Once you have decided on a program and a list of universities, it’s time to apply. American universities typically require the following from international student applicants:

  • Official transcripts from all previous schools attended
  • Scores from standardized tests, such as the SAT or ACT
  • English proficiency test scores, such as the TOEFL, IELTS, iTEP, or PTE Academic
  • A personal essay or statement of purpose
  • Letters of recommendation from teachers or other professionals
  • A copy of your passport to verify your identity and citizenship.

The application process can be completed online through each university’s website or through a third-party platform such as the Common App, which is accepted by nearly 900 colleges. Some universities may also have the option to apply through Shorelight.

When applying to colleges and universities in the USA, it’s important to take note of each institution’s admission requirements. While some colleges and universities share common requirements, there may be some additional requirements as well. 

In general, American universities require the following from international student applicants: transcripts, standardized test scores, English proficiency test scores, an essay, recommendations, and a copy of your valid passport. 

Some colleges may also require proof of financing and an interview with staff or alumni abroad. It’s important to take note of the application deadlines, which can be as early as November or December for selective colleges that admit students through early action or early decision. For international students who are considering a Shorelight partner university, there is a separate online application available and many do not require essays or SAT/ACT scores.


When applying to a graduate program as an international student in the US, there are several requirements you may need to fulfill. These include:

  • Transcripts of your bachelor’s degree studies
  • Scores from exams such as GRE/GMAT and English proficiency tests like TOEFL, IELTS, iTEP, or PTE Academic
  • A statement of purpose outlining your goals and objectives
  • A research proposal
  • Recommendations from professors in your field
  • A copy of your passport
  • Proof of funding to cover the cost of your education (excluding any scholarships you may receive).

International students applying to graduate programs may be required to participate in either an in-person or virtual interview with the admission committee. The interview can be conducted through video conferencing or similar technology.

Graduate applications can typically be submitted online through the university’s website. There is no central application platform, like the Common App, for graduate programs. If you are considering applying to a university through Shorelight, there is a simplified online application process available, and it may not require a GRE, GMAT, or a Statement of Purpose for consideration.

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Know the Costs of Studying Abroad

The cost of attending a college in the United States is comprised of tuition, fees, living expenses, books, and health insurance and is billed annually. Despite the high cost of education in the US, there are options for reducing the cost through scholarships based on academics, athletics, arts, and service, as well as need-based financial aid like grants for international students, which vary by institution.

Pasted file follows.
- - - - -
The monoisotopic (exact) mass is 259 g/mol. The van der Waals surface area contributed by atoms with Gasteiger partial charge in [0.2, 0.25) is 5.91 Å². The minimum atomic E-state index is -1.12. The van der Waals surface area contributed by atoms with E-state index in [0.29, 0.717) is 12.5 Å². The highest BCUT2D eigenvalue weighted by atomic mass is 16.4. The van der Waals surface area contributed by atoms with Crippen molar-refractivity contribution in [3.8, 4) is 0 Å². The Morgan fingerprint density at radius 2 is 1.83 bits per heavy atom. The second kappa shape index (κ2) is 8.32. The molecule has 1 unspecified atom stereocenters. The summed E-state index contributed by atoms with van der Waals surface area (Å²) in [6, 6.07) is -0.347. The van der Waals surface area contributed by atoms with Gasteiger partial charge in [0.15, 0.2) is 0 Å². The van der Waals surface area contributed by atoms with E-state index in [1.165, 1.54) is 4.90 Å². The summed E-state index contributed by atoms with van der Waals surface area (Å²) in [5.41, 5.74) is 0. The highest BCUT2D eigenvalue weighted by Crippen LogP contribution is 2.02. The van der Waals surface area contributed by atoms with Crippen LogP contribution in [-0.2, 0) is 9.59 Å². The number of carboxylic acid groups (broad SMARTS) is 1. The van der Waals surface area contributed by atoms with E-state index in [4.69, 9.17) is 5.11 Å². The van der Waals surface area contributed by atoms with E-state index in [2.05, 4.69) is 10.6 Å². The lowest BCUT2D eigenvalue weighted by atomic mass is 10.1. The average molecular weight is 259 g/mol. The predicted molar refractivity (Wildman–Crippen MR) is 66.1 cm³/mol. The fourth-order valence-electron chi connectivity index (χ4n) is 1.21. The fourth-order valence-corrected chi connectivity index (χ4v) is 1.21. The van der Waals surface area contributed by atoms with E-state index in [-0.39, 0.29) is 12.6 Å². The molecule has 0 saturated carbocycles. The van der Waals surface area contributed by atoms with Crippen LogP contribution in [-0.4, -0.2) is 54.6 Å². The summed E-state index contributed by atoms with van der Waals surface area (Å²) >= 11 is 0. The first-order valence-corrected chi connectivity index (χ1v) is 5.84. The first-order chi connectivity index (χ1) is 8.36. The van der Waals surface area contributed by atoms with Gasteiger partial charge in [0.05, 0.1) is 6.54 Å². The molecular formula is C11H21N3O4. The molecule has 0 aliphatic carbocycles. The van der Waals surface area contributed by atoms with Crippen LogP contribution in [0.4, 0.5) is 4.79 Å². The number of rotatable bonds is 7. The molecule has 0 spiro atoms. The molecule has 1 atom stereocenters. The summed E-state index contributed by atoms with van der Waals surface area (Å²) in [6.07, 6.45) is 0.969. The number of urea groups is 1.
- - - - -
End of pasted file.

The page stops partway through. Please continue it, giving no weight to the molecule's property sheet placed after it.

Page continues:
Graduate programs are typically shorter than undergraduate programs and often have a similar or lower cost per year. While undergraduate students may rely on their families to fund their degrees, graduate students in the US often finance their own education or receive financial assistance from the universities they attend.

Apply for Financial Aid

If you have financial constraints for paying for your college education, be sure to inquire about available scholarships, grants, assistantships, and fellowships for international students at the colleges you’re applying to. 

When applying for a Master’s degree, academic merit scholarships and graduate assistantships may be options. For PhD programs, funding assistantships and fellowships may also be available. When considering colleges, don’t dismiss them solely based on the total cost, investigate if they offer financial aid for international students in the US to help cover expenses.

Accept an Offer of Admission

Receiving multiple offers of admission for undergraduate study in the US is an exciting moment, but it also means you need to make a crucial decision about which university to attend.

If you applied for an early decision, you will find out if you are accepted before January 1st. For those with application deadlines in January or February, you can expect to receive your admission results in late March or early April. If you applied for a college with rolling admissions, you will likely be notified of the decision within a few weeks, based on when you applied.

Choosing the right university can be challenging, especially with multiple offers of admission. Consider your interactions with university representatives, students, and alumni, as well as life on each campus, to make an informed decision. If possible, seek out opinions from current students from your home country.